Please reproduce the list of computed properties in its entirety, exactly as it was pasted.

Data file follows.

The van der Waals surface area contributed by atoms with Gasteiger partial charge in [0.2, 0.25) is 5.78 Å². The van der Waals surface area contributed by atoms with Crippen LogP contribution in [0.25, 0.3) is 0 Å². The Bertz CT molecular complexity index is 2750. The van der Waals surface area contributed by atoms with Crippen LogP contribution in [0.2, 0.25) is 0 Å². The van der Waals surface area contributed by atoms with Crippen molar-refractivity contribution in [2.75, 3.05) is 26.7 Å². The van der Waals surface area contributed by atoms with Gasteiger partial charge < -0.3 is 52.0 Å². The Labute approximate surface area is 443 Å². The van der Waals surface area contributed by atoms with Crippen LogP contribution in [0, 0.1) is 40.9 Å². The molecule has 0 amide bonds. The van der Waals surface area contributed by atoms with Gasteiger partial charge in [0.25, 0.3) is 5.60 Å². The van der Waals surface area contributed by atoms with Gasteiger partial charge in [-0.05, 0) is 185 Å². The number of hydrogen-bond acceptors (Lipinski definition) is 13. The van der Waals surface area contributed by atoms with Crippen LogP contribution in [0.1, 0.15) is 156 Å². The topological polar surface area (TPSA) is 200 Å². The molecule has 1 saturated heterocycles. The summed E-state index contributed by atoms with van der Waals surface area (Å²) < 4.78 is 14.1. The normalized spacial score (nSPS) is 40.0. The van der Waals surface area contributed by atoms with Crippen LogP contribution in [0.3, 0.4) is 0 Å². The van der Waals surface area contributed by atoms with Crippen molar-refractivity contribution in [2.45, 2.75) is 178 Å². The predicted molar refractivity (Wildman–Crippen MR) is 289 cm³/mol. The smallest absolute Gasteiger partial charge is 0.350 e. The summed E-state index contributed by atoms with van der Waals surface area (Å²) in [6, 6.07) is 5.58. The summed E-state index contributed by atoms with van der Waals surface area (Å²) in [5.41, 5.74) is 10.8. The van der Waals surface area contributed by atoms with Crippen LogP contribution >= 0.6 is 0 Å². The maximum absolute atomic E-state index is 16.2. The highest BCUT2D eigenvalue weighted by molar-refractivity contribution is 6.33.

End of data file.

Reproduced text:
The van der Waals surface area contributed by atoms with Gasteiger partial charge in [0.2, 0.25) is 5.78 Å². The van der Waals surface area contributed by atoms with Crippen LogP contribution in [0.25, 0.3) is 0 Å². The Bertz CT molecular complexity index is 2750. The van der Waals surface area contributed by atoms with Crippen LogP contribution in [0.2, 0.25) is 0 Å². The van der Waals surface area contributed by atoms with Crippen molar-refractivity contribution in [2.75, 3.05) is 26.7 Å². The van der Waals surface area contributed by atoms with Gasteiger partial charge < -0.3 is 52.0 Å². The Labute approximate surface area is 443 Å². The van der Waals surface area contributed by atoms with Crippen LogP contribution in [0, 0.1) is 40.9 Å². The molecule has 0 amide bonds. The van der Waals surface area contributed by atoms with Gasteiger partial charge in [0.25, 0.3) is 5.60 Å². The van der Waals surface area contributed by atoms with Gasteiger partial charge in [-0.05, 0) is 185 Å². The number of hydrogen-bond acceptors (Lipinski definition) is 13. The van der Waals surface area contributed by atoms with Crippen LogP contribution in [0.1, 0.15) is 156 Å². The topological polar surface area (TPSA) is 200 Å². The molecule has 1 saturated heterocycles. The summed E-state index contributed by atoms with van der Waals surface area (Å²) < 4.78 is 14.1. The normalized spacial score (nSPS) is 40.0. The van der Waals surface area contributed by atoms with Crippen LogP contribution in [0.3, 0.4) is 0 Å². The van der Waals surface area contributed by atoms with Crippen molar-refractivity contribution in [2.45, 2.75) is 178 Å². The predicted molar refractivity (Wildman–Crippen MR) is 289 cm³/mol. The smallest absolute Gasteiger partial charge is 0.350 e. The summed E-state index contributed by atoms with van der Waals surface area (Å²) in [6, 6.07) is 5.58. The summed E-state index contributed by atoms with van der Waals surface area (Å²) in [5.41, 5.74) is 10.8. The van der Waals surface area contributed by atoms with Crippen LogP contribution >= 0.6 is 0 Å². The maximum absolute atomic E-state index is 16.2. The highest BCUT2D eigenvalue weighted by molar-refractivity contribution is 6.33.